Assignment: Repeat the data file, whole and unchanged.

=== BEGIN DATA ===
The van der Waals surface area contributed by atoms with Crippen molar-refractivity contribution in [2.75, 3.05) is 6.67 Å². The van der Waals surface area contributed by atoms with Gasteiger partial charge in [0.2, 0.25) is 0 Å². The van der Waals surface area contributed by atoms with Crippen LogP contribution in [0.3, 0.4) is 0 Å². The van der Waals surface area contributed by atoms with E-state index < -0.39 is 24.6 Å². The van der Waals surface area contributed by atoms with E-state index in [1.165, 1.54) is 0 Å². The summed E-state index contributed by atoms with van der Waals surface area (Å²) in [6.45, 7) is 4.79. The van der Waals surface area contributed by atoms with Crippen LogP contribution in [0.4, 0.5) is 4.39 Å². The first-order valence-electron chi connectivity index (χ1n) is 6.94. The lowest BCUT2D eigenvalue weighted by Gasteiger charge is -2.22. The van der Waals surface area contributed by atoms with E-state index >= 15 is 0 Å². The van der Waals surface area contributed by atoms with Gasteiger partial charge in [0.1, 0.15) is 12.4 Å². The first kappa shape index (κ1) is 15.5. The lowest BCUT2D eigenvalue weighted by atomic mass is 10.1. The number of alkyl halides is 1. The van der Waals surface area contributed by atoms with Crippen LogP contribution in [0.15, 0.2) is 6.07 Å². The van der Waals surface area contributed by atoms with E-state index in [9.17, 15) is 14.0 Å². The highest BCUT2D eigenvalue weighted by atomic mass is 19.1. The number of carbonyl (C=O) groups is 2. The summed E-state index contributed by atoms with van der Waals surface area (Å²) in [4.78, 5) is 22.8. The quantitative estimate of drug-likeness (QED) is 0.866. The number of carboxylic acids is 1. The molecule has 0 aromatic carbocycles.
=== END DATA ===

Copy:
The van der Waals surface area contributed by atoms with Crippen molar-refractivity contribution in [2.75, 3.05) is 6.67 Å². The van der Waals surface area contributed by atoms with Gasteiger partial charge in [0.2, 0.25) is 0 Å². The van der Waals surface area contributed by atoms with Crippen LogP contribution in [0.3, 0.4) is 0 Å². The van der Waals surface area contributed by atoms with E-state index < -0.39 is 24.6 Å². The van der Waals surface area contributed by atoms with E-state index in [1.165, 1.54) is 0 Å². The summed E-state index contributed by atoms with van der Waals surface area (Å²) in [6.45, 7) is 4.79. The van der Waals surface area contributed by atoms with Crippen LogP contribution in [0.4, 0.5) is 4.39 Å². The first-order valence-electron chi connectivity index (χ1n) is 6.94. The lowest BCUT2D eigenvalue weighted by Gasteiger charge is -2.22. The van der Waals surface area contributed by atoms with E-state index >= 15 is 0 Å². The van der Waals surface area contributed by atoms with Gasteiger partial charge in [0.1, 0.15) is 12.4 Å². The first kappa shape index (κ1) is 15.5. The lowest BCUT2D eigenvalue weighted by atomic mass is 10.1. The number of alkyl halides is 1. The van der Waals surface area contributed by atoms with Crippen LogP contribution in [0.15, 0.2) is 6.07 Å². The van der Waals surface area contributed by atoms with E-state index in [9.17, 15) is 14.0 Å². The highest BCUT2D eigenvalue weighted by atomic mass is 19.1. The number of carbonyl (C=O) groups is 2. The summed E-state index contributed by atoms with van der Waals surface area (Å²) in [4.78, 5) is 22.8. The quantitative estimate of drug-likeness (QED) is 0.866. The number of carboxylic acids is 1. The molecule has 0 aromatic carbocycles.